WordCamp RI 2017

Today, I will be giving a talk at WordCamp Rhode Island. Even though I am an organizer for WordCamp Boston and the WordPress Boston meetups, I have always considered WordCamp Rhode Island as my home WordCamp. I have spoken every year since its inception (previously WordCamp Providence).

This year, my talk is titled “Coding Standards: What They Are and Why You Should Follow Them”.

Slides

You can follow along during my talk with my slide deck if you would like.

Slide Deck

Below, is a list of links to things mentioned in my talk.

WordPress Coding Standards
WordPress Core Trac Tickets
Code Linting Resources
Services

Space Exploration is Awesome

Space exploration has always been fascinating to me, both manned and unmanned. There is something about the unknown vastness of space that provokes endearing curiosity. The Cassini-Huygens project has fed that curiosity for years, but will stop doing so later this week.

The New York Times posted a great article last week detailing the impending demise of the Cassini-Huygens spacecraft, an unmanned space probe that has been pestering Saturn and its moons over the last 13 years. While the Huygens part of the craft (a probe designed to separate and land on Titan, one of Saturn’s moons) has been dead since 2005, the Cassini part of the craft has been weaving in and out of Saturn’s rings and moons collecting data, photos, and even sounds for over a decade.

So Long. Farewell

On Friday, September 15th at approximately 7:53am EDT, Cassini will descend towards Saturn where it will transmit its last messages and disintegrate into the atmosphere. The article’s video does a great job of detailing the whole project and illustrating the final descent of the elder spacecraft.

Rest in peace.

Be sure to check out the original article.

vvv-custom.yml Files – Show Me Your’s, I’ll Show You Mine

With version 2.0 released of the Varying Vagrant Vagrants project, it is now much easier to configure your local VVV environment to your liking. Adding additional sites that are created and configured with a single command is easy breezy.

Tom Nowell wrote a great breakdown of what is new in version 2.0, and the documentation on the VVV website goes into great detail on the different configuration options available to you. I also recommend reading through the README file for the Custom Site Template repository (which your custom site definitions will most likely use for provisioning instructions). I am not going to cover the changes or the different options or settings in this post, so feel free to read through these links to get up to speed.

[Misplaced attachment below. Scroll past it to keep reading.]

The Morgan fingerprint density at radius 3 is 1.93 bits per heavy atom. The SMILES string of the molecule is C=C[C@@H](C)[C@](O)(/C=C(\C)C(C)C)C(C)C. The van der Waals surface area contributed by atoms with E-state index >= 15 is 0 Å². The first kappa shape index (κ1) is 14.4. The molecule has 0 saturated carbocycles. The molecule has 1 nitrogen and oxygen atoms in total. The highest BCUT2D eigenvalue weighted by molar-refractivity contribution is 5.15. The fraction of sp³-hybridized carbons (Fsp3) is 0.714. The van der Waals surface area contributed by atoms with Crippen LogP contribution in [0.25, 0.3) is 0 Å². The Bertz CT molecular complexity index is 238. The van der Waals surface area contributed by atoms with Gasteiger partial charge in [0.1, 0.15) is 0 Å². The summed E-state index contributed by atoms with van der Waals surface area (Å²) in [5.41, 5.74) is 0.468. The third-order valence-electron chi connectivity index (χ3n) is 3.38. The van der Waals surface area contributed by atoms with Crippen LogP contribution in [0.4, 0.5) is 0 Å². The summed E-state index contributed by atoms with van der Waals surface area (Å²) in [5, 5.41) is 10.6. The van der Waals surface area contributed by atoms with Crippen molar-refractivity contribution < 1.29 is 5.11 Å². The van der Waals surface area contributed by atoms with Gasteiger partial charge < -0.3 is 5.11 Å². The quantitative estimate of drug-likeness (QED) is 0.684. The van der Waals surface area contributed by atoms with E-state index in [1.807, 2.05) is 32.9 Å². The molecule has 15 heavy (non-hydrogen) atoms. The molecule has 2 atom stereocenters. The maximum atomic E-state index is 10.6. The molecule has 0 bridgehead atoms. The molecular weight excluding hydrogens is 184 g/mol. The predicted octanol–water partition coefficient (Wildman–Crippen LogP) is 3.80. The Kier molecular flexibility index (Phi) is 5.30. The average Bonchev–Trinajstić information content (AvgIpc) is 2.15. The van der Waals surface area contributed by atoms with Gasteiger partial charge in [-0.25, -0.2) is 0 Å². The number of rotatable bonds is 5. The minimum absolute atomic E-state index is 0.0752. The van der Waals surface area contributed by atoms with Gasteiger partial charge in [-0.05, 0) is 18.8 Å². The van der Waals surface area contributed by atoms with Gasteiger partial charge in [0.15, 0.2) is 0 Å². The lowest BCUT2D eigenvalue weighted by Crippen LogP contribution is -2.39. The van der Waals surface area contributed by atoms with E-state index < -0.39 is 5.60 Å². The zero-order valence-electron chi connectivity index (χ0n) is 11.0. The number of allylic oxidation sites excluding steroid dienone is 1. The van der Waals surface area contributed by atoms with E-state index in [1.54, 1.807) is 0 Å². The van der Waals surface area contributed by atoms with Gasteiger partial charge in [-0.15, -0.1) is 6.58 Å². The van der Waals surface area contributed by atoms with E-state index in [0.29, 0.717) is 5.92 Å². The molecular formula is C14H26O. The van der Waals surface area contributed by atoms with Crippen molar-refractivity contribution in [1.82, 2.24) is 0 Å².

My vvv-custom.yml File

Recently, during the 4.7.4 release process, I was helping to test the built package files generated for the maintenance release. In addition to the 4.7.x version being updated, some changes were backported all the way back to the 3.7 branch (currently, the oldest maintained version of WordPress).

I realized that I did not have anything set up for testing older versions of WordPress when I started testing the builds. So, I spent a few minutes expanding my vvv-custom.yml file to accommodate this need.

Here is my current vvv-custom.yml file with some of my personal and work sites removed. In addition to the two default sites (wordpress-default and wordpress-develop), I include a multisite environment, and each WordPress version back to 3.7.

Share Yours

What does your vvv-custom.yml file look like? Do you have any cool tricks worked into yours? Share them below!

Update: Added entry for 4.7.

Why I WordCamp: A Reflection

I had an experience at a WordCamp in 2016 that I wanted to take a moment to share. It was unexpected and made me reflect on my involvement in the WordPress community and why participating is so important to me.